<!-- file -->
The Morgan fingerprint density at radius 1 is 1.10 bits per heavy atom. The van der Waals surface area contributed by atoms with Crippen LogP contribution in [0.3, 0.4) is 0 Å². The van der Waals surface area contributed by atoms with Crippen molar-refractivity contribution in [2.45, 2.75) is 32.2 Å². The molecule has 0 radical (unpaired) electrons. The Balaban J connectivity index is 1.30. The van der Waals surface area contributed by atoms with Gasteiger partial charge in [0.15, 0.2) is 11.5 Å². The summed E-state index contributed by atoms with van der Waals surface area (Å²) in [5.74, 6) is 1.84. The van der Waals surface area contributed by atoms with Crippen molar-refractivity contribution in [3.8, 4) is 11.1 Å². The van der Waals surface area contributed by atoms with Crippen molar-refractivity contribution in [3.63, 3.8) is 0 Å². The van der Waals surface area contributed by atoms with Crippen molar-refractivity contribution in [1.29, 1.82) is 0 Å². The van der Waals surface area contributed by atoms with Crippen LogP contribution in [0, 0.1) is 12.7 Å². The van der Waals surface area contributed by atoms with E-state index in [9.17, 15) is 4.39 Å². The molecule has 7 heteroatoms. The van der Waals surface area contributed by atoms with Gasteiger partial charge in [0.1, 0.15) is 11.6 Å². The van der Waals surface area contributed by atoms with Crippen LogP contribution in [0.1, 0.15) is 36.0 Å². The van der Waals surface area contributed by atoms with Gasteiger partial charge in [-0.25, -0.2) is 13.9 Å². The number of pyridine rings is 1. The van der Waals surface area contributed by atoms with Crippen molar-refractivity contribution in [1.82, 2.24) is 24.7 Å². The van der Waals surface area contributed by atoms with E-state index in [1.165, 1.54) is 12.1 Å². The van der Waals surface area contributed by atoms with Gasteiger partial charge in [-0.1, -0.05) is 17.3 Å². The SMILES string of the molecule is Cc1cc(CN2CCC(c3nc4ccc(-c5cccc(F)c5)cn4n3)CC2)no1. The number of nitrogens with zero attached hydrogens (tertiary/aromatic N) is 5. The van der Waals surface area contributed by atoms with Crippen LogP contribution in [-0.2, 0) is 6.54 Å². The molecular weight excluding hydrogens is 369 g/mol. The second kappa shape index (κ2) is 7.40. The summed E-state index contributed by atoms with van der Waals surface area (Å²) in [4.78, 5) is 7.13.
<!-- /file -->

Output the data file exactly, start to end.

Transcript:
The Morgan fingerprint density at radius 1 is 1.10 bits per heavy atom. The van der Waals surface area contributed by atoms with Crippen LogP contribution in [0.3, 0.4) is 0 Å². The van der Waals surface area contributed by atoms with Crippen molar-refractivity contribution in [2.45, 2.75) is 32.2 Å². The molecule has 0 radical (unpaired) electrons. The Balaban J connectivity index is 1.30. The van der Waals surface area contributed by atoms with Gasteiger partial charge in [0.15, 0.2) is 11.5 Å². The summed E-state index contributed by atoms with van der Waals surface area (Å²) in [5.74, 6) is 1.84. The van der Waals surface area contributed by atoms with Crippen molar-refractivity contribution in [3.8, 4) is 11.1 Å². The van der Waals surface area contributed by atoms with Crippen molar-refractivity contribution in [3.63, 3.8) is 0 Å². The van der Waals surface area contributed by atoms with Crippen molar-refractivity contribution in [1.29, 1.82) is 0 Å². The van der Waals surface area contributed by atoms with Crippen LogP contribution in [0, 0.1) is 12.7 Å². The van der Waals surface area contributed by atoms with E-state index in [9.17, 15) is 4.39 Å². The molecule has 7 heteroatoms. The van der Waals surface area contributed by atoms with Gasteiger partial charge in [0.1, 0.15) is 11.6 Å². The van der Waals surface area contributed by atoms with Crippen LogP contribution in [0.1, 0.15) is 36.0 Å². The van der Waals surface area contributed by atoms with Gasteiger partial charge in [-0.25, -0.2) is 13.9 Å². The number of pyridine rings is 1. The van der Waals surface area contributed by atoms with Crippen molar-refractivity contribution in [1.82, 2.24) is 24.7 Å². The van der Waals surface area contributed by atoms with E-state index in [1.165, 1.54) is 12.1 Å². The van der Waals surface area contributed by atoms with Gasteiger partial charge in [-0.1, -0.05) is 17.3 Å². The SMILES string of the molecule is Cc1cc(CN2CCC(c3nc4ccc(-c5cccc(F)c5)cn4n3)CC2)no1. The number of nitrogens with zero attached hydrogens (tertiary/aromatic N) is 5. The van der Waals surface area contributed by atoms with Crippen LogP contribution in [-0.2, 0) is 6.54 Å². The molecular weight excluding hydrogens is 369 g/mol. The second kappa shape index (κ2) is 7.40. The summed E-state index contributed by atoms with van der Waals surface area (Å²) in [4.78, 5) is 7.13.